Significance of Culture to Wellbeing, Healing and Rehabilitation (2021)
The Bugmy Bar Book is pleased to announce the publication of Significance of Culture to Wellbeing, Healing and Rehabilitation, a report by Vanessa Edwige, registered psychologist, and Dr Paul Gray, Associate Professor, UTS Jumbunna Institute of Indigenous Education and Research. Both of the authors are Directors of the Australian Indigenous Psychologists Association (AIPA).
This report builds upon the work of the Bugmy Bar Book to date concerning establishing the link between experiences of disadvantage and contact with the criminal process, and citing recognised roads to rehabilitation and healing.
The authors express their expert opinions and present a significant body of evidence which establishes that, for Indigenous offenders, rehabilitation approaches which are culturally appropriate and connected to community are more effective in building both individual and community resilience, which, over time, can reduce repeated contact with the criminal process.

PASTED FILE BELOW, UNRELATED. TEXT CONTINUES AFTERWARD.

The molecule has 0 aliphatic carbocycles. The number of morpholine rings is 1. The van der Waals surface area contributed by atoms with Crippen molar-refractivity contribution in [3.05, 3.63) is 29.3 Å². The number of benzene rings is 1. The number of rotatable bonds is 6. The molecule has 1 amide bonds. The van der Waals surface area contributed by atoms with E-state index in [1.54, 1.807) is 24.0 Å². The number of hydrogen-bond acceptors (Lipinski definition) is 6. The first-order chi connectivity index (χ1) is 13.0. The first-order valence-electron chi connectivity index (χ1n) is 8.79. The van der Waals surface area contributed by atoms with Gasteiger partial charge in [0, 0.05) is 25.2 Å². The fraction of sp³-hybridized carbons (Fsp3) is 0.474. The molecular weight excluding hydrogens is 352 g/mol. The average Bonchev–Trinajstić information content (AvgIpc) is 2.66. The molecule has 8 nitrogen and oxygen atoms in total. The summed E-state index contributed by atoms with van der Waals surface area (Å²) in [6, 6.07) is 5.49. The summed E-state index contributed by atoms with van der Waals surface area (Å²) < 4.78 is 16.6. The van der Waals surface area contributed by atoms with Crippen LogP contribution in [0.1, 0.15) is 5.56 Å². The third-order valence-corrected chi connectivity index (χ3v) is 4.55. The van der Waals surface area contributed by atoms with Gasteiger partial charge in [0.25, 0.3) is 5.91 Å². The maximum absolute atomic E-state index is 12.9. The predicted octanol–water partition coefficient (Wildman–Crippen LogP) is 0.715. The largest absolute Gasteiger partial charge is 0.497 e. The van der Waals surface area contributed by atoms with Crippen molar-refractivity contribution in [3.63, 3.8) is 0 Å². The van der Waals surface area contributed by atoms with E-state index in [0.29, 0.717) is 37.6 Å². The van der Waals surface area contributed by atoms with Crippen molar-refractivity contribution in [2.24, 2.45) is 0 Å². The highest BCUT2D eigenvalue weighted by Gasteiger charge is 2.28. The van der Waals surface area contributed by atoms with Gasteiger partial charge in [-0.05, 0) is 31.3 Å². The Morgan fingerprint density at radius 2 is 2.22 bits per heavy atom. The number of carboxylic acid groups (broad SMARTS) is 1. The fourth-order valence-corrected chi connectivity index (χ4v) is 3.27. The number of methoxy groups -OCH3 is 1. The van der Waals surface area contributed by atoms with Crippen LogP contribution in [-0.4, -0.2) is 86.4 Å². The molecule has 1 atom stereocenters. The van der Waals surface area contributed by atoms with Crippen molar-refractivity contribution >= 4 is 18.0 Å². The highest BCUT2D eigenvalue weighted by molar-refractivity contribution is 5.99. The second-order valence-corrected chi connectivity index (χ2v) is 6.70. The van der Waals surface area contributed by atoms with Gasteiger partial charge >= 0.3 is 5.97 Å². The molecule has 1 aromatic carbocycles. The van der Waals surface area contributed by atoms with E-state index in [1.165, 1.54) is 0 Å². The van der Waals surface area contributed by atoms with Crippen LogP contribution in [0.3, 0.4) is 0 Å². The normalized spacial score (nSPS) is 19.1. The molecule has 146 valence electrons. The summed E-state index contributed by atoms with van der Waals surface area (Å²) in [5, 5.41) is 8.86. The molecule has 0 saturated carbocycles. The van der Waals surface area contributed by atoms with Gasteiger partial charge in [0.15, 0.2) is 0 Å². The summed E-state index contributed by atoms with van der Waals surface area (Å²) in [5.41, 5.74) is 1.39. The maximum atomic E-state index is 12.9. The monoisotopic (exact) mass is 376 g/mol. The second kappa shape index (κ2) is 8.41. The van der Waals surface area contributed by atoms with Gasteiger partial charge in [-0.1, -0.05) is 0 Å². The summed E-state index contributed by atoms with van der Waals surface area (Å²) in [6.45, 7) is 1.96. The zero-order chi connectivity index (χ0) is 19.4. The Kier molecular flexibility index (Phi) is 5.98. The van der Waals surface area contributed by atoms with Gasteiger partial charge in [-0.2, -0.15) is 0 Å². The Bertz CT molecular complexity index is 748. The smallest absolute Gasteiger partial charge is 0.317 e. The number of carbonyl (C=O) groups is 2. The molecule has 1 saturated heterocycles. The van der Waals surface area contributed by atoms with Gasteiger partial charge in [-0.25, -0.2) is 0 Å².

The evidence cited indicates that rehabilitation programs delivered by those that understand and acknowledge the experiences of First Nations communities – in particular, Indigenous-led and -delivered initiatives, consistent with the principle of self-determination – are best suited for this purpose.
The authors discuss the importance of culturally appropriate and responsive services and programs in addressing social and emotional wellbeing for Aboriginal and Torres Strait Islander peoples, and allowing individuals to build core capabilities within a culturally safe environment, including learning to recognise destructive behaviours, building coping skills, and forming supportive and pro-social relationships, all of which are protective factors against future contact with the criminal process.
The Bugmy Bar Book hopes that this evidence-based research, and the expert opinions of the authors, will assist legal practitioners in preparing cases, and judicial officers in understanding the barriers to rehabilitation that an individual may have faced in the past, as well as their capacity for rehabilitation in the future.
The report attests to the importance of sentencing orders which enhance an individual's prospects of rehabilitation by providing for engagement with culturally appropriate services and programs, and enable Indigenous communities to play a role in the healing process wherever possible. The report will be relevant in assisting the framing of sentencing orders, including findings in relation to the structure of sentences, and the crafting of appropriate conditions attached to community-based orders.